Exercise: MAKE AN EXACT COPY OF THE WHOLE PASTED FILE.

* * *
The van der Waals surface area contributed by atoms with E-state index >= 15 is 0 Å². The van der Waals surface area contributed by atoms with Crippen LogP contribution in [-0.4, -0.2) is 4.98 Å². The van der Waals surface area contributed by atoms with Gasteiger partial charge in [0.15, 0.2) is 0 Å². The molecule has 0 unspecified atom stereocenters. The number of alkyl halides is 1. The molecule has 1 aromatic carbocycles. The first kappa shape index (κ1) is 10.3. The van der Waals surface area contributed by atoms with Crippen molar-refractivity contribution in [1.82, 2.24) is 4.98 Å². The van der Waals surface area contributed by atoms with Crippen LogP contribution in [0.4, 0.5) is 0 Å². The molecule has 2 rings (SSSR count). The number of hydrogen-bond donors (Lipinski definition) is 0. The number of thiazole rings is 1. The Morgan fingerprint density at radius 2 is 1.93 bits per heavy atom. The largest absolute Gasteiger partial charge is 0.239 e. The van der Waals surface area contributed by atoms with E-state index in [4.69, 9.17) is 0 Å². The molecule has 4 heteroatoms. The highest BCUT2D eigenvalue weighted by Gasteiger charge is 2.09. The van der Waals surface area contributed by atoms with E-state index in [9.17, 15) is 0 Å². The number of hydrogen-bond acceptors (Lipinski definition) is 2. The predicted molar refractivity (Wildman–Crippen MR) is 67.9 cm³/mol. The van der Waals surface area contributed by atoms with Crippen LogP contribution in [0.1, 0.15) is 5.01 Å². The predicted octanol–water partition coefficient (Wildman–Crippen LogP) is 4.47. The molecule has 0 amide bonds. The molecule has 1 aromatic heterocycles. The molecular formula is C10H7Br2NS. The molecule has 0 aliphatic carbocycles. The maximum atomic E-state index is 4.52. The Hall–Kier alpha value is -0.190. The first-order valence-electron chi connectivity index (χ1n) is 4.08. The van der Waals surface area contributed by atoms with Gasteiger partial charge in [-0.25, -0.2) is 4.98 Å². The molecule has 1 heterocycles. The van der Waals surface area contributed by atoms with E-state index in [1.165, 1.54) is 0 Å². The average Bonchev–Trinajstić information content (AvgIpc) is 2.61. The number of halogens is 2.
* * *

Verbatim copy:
The van der Waals surface area contributed by atoms with E-state index >= 15 is 0 Å². The van der Waals surface area contributed by atoms with Crippen LogP contribution in [-0.4, -0.2) is 4.98 Å². The van der Waals surface area contributed by atoms with Gasteiger partial charge in [0.15, 0.2) is 0 Å². The molecule has 0 unspecified atom stereocenters. The number of alkyl halides is 1. The molecule has 1 aromatic carbocycles. The first kappa shape index (κ1) is 10.3. The van der Waals surface area contributed by atoms with Crippen molar-refractivity contribution in [1.82, 2.24) is 4.98 Å². The van der Waals surface area contributed by atoms with Crippen LogP contribution in [0.4, 0.5) is 0 Å². The molecule has 2 rings (SSSR count). The number of hydrogen-bond donors (Lipinski definition) is 0. The number of thiazole rings is 1. The Morgan fingerprint density at radius 2 is 1.93 bits per heavy atom. The largest absolute Gasteiger partial charge is 0.239 e. The van der Waals surface area contributed by atoms with E-state index in [4.69, 9.17) is 0 Å². The molecule has 4 heteroatoms. The highest BCUT2D eigenvalue weighted by Gasteiger charge is 2.09. The van der Waals surface area contributed by atoms with E-state index in [9.17, 15) is 0 Å². The number of hydrogen-bond acceptors (Lipinski definition) is 2. The predicted molar refractivity (Wildman–Crippen MR) is 67.9 cm³/mol. The van der Waals surface area contributed by atoms with Crippen LogP contribution in [0.1, 0.15) is 5.01 Å². The predicted octanol–water partition coefficient (Wildman–Crippen LogP) is 4.47. The molecule has 0 amide bonds. The molecule has 1 aromatic heterocycles. The molecular formula is C10H7Br2NS. The molecule has 0 aliphatic carbocycles. The maximum atomic E-state index is 4.52. The Hall–Kier alpha value is -0.190. The first-order valence-electron chi connectivity index (χ1n) is 4.08. The van der Waals surface area contributed by atoms with Gasteiger partial charge in [-0.25, -0.2) is 4.98 Å². The molecule has 1 heterocycles. The van der Waals surface area contributed by atoms with E-state index in [1.165, 1.54) is 0 Å². The average Bonchev–Trinajstić information content (AvgIpc) is 2.61. The number of halogens is 2.